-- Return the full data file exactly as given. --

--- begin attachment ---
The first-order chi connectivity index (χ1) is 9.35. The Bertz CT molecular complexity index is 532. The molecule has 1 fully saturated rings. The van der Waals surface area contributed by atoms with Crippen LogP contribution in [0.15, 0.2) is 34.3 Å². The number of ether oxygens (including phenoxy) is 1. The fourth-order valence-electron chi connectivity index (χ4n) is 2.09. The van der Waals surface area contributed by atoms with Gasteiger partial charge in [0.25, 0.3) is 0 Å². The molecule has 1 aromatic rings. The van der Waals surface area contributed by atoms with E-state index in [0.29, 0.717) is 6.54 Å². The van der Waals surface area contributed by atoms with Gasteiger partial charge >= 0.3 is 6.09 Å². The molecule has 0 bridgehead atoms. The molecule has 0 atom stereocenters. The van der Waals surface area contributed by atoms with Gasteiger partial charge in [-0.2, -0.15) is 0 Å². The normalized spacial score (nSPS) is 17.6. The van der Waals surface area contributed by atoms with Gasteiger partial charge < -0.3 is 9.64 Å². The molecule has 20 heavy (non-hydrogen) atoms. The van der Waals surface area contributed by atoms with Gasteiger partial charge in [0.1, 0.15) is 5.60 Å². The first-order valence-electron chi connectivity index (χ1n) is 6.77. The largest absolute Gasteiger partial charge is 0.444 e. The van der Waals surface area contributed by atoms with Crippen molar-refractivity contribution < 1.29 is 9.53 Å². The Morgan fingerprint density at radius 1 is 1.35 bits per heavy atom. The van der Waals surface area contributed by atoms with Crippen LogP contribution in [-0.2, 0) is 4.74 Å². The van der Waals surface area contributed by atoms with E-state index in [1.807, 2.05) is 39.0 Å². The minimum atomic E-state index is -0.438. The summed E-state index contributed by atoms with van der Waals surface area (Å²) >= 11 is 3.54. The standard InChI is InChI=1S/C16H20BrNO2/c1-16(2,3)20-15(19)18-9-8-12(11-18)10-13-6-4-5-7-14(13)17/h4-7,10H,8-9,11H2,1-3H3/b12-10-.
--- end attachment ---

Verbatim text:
The first-order chi connectivity index (χ1) is 9.35. The Bertz CT molecular complexity index is 532. The molecule has 1 fully saturated rings. The van der Waals surface area contributed by atoms with Crippen LogP contribution in [0.15, 0.2) is 34.3 Å². The number of ether oxygens (including phenoxy) is 1. The fourth-order valence-electron chi connectivity index (χ4n) is 2.09. The van der Waals surface area contributed by atoms with Gasteiger partial charge in [0.25, 0.3) is 0 Å². The molecule has 1 aromatic rings. The van der Waals surface area contributed by atoms with E-state index in [0.29, 0.717) is 6.54 Å². The van der Waals surface area contributed by atoms with Gasteiger partial charge >= 0.3 is 6.09 Å². The molecule has 0 bridgehead atoms. The molecule has 0 atom stereocenters. The van der Waals surface area contributed by atoms with Gasteiger partial charge in [-0.2, -0.15) is 0 Å². The normalized spacial score (nSPS) is 17.6. The van der Waals surface area contributed by atoms with Gasteiger partial charge < -0.3 is 9.64 Å². The molecule has 20 heavy (non-hydrogen) atoms. The van der Waals surface area contributed by atoms with Gasteiger partial charge in [0.1, 0.15) is 5.60 Å². The first-order valence-electron chi connectivity index (χ1n) is 6.77. The largest absolute Gasteiger partial charge is 0.444 e. The van der Waals surface area contributed by atoms with Crippen molar-refractivity contribution < 1.29 is 9.53 Å². The Morgan fingerprint density at radius 1 is 1.35 bits per heavy atom. The van der Waals surface area contributed by atoms with Crippen LogP contribution in [-0.2, 0) is 4.74 Å². The van der Waals surface area contributed by atoms with E-state index in [1.807, 2.05) is 39.0 Å². The minimum atomic E-state index is -0.438. The summed E-state index contributed by atoms with van der Waals surface area (Å²) >= 11 is 3.54. The standard InChI is InChI=1S/C16H20BrNO2/c1-16(2,3)20-15(19)18-9-8-12(11-18)10-13-6-4-5-7-14(13)17/h4-7,10H,8-9,11H2,1-3H3/b12-10-.